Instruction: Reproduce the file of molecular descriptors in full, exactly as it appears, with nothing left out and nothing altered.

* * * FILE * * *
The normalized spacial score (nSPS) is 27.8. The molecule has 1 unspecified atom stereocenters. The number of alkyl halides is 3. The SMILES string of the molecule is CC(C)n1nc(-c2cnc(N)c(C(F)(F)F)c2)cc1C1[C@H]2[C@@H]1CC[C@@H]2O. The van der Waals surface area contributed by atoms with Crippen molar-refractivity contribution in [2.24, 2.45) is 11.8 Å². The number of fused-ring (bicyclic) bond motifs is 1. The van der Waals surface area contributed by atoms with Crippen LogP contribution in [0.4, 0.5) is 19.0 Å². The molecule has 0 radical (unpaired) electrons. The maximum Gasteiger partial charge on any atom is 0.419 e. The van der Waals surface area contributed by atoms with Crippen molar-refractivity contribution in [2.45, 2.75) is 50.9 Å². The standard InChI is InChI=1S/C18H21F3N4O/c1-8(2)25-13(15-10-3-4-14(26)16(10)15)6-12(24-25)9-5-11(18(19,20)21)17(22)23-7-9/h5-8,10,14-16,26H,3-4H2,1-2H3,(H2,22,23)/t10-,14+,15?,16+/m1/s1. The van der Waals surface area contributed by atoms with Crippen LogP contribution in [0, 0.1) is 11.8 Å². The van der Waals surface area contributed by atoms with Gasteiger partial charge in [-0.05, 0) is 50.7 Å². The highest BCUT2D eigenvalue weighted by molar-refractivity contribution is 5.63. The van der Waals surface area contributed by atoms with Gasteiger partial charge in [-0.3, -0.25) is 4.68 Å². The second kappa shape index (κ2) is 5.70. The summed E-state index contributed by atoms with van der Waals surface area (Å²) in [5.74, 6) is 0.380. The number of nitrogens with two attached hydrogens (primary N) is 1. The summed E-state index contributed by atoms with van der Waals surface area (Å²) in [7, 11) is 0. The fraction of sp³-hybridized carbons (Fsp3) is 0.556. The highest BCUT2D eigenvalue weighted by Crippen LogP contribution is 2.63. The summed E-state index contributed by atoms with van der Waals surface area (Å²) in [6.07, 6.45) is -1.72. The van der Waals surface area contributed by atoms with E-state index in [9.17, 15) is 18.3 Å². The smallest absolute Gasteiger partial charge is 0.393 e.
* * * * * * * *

The normalized spacial score (nSPS) is 27.8. The molecule has 1 unspecified atom stereocenters. The number of alkyl halides is 3. The SMILES string of the molecule is CC(C)n1nc(-c2cnc(N)c(C(F)(F)F)c2)cc1C1[C@H]2[C@@H]1CC[C@@H]2O. The van der Waals surface area contributed by atoms with Crippen molar-refractivity contribution in [2.24, 2.45) is 11.8 Å². The number of fused-ring (bicyclic) bond motifs is 1. The van der Waals surface area contributed by atoms with Crippen LogP contribution in [0.4, 0.5) is 19.0 Å². The molecule has 0 radical (unpaired) electrons. The maximum Gasteiger partial charge on any atom is 0.419 e. The van der Waals surface area contributed by atoms with Crippen molar-refractivity contribution in [2.45, 2.75) is 50.9 Å². The standard InChI is InChI=1S/C18H21F3N4O/c1-8(2)25-13(15-10-3-4-14(26)16(10)15)6-12(24-25)9-5-11(18(19,20)21)17(22)23-7-9/h5-8,10,14-16,26H,3-4H2,1-2H3,(H2,22,23)/t10-,14+,15?,16+/m1/s1. The van der Waals surface area contributed by atoms with Crippen LogP contribution in [0, 0.1) is 11.8 Å². The van der Waals surface area contributed by atoms with Gasteiger partial charge in [-0.05, 0) is 50.7 Å². The highest BCUT2D eigenvalue weighted by molar-refractivity contribution is 5.63. The van der Waals surface area contributed by atoms with Gasteiger partial charge in [-0.3, -0.25) is 4.68 Å². The second kappa shape index (κ2) is 5.70. The summed E-state index contributed by atoms with van der Waals surface area (Å²) in [5.74, 6) is 0.380. The number of nitrogens with two attached hydrogens (primary N) is 1. The summed E-state index contributed by atoms with van der Waals surface area (Å²) in [7, 11) is 0. The fraction of sp³-hybridized carbons (Fsp3) is 0.556. The highest BCUT2D eigenvalue weighted by Crippen LogP contribution is 2.63. The summed E-state index contributed by atoms with van der Waals surface area (Å²) in [6.07, 6.45) is -1.72. The van der Waals surface area contributed by atoms with E-state index in [9.17, 15) is 18.3 Å². The smallest absolute Gasteiger partial charge is 0.393 e.